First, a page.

A forthcoming study of bank performance from the Federal Reserve Bank of Minneapolis has found that bigness is a better indicator than location of an institution's susceptibility to distress or collapse.

Sifting for patterns in bank failures between 1983 and 1991, authors John H. Boyd and Mark Gertler report that banks with more than $1 billion of assets were more likely to succumb than their smaller countersparts in the same region.

The reason: Bigger banks took more risk because of implicit guarantees from regulators that uninsured depositors would be protected.

Thought |Too Big to Fail'

Big bank misadventures - fostered by the unwritten government policy of protecting banks deemed "too big to fail" - cost the banking system about $45 billion of extra chargeoffs in the period studied, the authors assert.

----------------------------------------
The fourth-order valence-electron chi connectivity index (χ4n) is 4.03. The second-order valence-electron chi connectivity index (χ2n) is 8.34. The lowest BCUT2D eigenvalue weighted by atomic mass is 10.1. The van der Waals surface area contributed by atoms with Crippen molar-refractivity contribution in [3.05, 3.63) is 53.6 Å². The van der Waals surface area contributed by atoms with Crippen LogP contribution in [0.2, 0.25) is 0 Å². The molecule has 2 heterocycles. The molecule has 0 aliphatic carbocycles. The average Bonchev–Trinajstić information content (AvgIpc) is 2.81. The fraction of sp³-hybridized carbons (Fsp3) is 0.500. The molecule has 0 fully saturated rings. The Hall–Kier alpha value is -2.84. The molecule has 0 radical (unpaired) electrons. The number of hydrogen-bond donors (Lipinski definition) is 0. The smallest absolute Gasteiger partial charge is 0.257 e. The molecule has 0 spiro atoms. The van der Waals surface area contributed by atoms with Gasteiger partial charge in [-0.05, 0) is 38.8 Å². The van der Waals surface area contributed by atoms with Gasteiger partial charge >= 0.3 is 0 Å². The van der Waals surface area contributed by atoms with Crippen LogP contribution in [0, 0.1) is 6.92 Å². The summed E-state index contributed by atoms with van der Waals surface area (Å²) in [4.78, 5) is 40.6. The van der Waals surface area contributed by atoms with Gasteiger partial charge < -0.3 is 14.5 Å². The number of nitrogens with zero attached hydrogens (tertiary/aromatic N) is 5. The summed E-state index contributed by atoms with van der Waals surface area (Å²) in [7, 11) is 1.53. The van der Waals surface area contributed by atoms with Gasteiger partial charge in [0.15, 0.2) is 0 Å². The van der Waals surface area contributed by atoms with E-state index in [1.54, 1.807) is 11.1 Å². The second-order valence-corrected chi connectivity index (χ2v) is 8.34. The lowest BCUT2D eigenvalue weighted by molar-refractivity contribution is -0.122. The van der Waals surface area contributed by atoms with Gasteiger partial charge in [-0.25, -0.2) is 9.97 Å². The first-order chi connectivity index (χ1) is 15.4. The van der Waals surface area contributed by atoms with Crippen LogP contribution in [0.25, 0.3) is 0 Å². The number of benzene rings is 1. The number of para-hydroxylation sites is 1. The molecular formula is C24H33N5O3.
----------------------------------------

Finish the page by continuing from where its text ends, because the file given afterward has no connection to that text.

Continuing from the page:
Mr. Boyd is a senior research officer at the Minneapolis Fed, and Mr. Gertler is an economics professors at New York University.

Their study raises fresh questions about protection of banks deemed too big to fail because of their extensive linkages to the financial system. Such treatment "indiscriminately subsidized risk-taking by large banks," which in turn led to most of the industry's woes in recent years, the authors assert.

$45 Billion of Chargeoffs

Financial institutions having at least $1 billion of assets far exceeded smaller rivals in their reliance on wholesale funds, concentrations of risky assets, capital deficiencies, and chargeoffs, according to the forth-coming paper.

These banks would have avoided $45 billion of chargeoffs had they met the performance standards of banks having between $250 million and $1 billion of assets, the study found.

However, Mr. Boyd and Mr. Gertler noted that the dangers of the "too big to fail" policy have been lessened by international capital standards introduced in the 1988 Basel accord, and by the 1991 U.S. banking reform law.

Looking forward, Mr. Boyd and Mr. Gertler advocate interstate branching as a way to lower the risk profile of big banks, saying it will promote product as well as geographic diversification and facilitate low-risk lending to small businesses.

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